Identity is a deep and complex construct that shapes our lives in countless ways. It is a combination of factors—including culture, gender, race, ethnicity, nationality, socio-economic status, sexual orientation and more—that influence how we think of ourselves and interact with the world around us. Each person’s sense of identity is unique – no two people will have exactly the same experience or perspective.
The Teaching Tolerance Social Justice Standards provide five anchor standards to help educators foster healthy identities:
1) Personal Identity Development: Students are given space to explore their own identities as individuals and members of groups. This allows them to develop an understanding of who they are in relation to others and make informed choices about what values they hold dear;
2) Critical Consciousness: Through critical analysis and discourse students gain insight into how history has shaped society today which helps them understand issues related to power dynamics between different social groups;
3) Intercultural Understanding: With appreciation for diversity comes an understanding that every individual’s story matters. Having this knowledge helps form effective alliances across differences;
Define what shapes our identities; Understand the five identity anchor standards in the Teaching Tolerance Social Justice Standards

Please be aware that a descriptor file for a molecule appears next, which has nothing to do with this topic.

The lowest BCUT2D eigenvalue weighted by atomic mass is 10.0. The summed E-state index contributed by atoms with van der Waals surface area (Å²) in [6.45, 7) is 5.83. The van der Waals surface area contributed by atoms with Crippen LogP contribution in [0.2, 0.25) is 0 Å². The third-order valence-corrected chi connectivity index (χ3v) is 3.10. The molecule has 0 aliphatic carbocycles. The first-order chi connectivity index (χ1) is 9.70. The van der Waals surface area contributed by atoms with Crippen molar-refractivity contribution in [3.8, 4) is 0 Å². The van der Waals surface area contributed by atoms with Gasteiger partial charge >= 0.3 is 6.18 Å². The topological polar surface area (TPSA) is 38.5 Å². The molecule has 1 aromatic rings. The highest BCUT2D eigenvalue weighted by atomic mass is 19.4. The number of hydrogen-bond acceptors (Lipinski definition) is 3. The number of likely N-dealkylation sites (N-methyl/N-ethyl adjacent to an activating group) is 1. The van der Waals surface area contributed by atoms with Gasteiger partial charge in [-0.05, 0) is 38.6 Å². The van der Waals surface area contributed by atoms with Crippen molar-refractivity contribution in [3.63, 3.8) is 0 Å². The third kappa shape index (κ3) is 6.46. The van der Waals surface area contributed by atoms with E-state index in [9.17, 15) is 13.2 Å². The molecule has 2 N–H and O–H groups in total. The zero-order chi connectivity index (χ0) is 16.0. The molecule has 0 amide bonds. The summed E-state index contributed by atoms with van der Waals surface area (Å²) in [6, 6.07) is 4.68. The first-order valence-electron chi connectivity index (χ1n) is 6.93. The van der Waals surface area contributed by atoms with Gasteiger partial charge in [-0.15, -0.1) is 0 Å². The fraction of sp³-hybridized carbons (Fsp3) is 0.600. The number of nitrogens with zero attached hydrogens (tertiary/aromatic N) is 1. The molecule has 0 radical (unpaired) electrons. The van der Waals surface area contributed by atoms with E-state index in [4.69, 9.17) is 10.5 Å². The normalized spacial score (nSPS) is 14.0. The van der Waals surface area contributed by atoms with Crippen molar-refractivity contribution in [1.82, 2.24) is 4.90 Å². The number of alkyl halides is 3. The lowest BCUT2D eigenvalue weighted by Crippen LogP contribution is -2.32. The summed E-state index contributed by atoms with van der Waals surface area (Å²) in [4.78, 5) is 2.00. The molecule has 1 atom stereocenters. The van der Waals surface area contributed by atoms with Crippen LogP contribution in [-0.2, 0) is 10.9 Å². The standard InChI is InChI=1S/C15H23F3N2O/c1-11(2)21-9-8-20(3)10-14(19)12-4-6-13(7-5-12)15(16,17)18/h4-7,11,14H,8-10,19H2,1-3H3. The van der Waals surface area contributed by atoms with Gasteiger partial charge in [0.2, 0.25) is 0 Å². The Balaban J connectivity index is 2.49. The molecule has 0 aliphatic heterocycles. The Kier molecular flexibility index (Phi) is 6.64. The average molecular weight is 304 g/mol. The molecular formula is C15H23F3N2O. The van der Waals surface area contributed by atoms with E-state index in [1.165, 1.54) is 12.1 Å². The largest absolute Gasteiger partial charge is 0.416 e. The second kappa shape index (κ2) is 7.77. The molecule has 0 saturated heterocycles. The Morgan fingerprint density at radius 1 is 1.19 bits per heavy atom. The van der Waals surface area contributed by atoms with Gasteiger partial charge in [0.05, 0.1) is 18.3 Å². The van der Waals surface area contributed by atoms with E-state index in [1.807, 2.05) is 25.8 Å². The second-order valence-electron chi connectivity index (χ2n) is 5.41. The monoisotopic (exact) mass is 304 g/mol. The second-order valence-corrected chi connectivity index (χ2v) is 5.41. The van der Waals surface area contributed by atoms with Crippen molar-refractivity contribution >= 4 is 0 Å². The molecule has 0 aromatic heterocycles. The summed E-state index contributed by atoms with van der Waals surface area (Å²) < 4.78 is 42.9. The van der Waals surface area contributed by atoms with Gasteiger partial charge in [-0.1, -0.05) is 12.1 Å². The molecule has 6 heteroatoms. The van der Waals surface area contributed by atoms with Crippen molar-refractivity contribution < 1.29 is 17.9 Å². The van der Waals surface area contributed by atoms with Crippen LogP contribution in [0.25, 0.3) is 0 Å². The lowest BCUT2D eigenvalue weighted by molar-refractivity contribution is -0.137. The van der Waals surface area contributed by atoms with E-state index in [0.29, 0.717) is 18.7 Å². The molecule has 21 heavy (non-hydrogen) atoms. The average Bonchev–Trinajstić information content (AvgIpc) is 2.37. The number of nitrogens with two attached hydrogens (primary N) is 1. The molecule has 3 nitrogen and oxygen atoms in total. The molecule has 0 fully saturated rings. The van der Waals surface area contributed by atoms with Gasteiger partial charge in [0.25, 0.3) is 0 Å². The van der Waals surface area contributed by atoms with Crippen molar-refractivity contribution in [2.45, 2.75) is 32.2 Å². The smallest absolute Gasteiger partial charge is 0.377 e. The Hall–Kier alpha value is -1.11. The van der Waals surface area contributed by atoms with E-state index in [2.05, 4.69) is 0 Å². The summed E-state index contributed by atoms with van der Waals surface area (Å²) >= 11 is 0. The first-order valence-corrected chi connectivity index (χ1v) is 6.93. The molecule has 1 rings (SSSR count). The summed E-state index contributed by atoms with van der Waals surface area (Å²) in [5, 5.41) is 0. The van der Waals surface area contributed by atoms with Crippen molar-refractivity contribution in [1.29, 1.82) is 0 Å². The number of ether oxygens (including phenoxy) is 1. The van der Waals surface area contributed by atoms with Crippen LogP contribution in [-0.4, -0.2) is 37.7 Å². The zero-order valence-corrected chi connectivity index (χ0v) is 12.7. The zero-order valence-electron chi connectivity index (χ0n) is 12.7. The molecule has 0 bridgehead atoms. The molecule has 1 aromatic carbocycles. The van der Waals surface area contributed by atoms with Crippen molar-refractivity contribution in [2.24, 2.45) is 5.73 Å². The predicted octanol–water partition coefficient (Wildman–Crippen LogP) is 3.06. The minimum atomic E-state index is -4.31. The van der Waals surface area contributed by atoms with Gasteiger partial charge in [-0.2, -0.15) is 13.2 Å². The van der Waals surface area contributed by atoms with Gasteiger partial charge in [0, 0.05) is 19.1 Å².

4) Participatory Citizenship: Through engagement in activities such as service learning projects, youth can become active citizens by utilizing their collective voices to effect positive change;
5) Ethical Practice & Advocacy: Working from personal belief systems helps each person create strategies for ethical behavior when interacting with peers and promoting social justice initiatives within communities.
Identity has many characteristics that affect relationships within school buildings and classrooms both positively and negatively. For example, if a student identifies themselves as being LGBTQ+, they may feel unsupported or even discriminated against by their teachers or peers due to heteronormative concepts still prevalent in some schools today. On the other hand if there is sufficient representation among faculty/staff (teachers of color), strong curriculum materials that honor diverse attitudes/stories/backgrounds (ethnic studies classes), open dialogue (anti-bullying clubs or assemblies), safe spaces (gender neutral bathrooms), etc., it can enable students from all backgrounds – regardless of race/class/gender -to feel accepted as part of the school community where self-expression is encouraged and celebrated along with collaboration on solving shared problems together which leads towards success at school for everyone involved!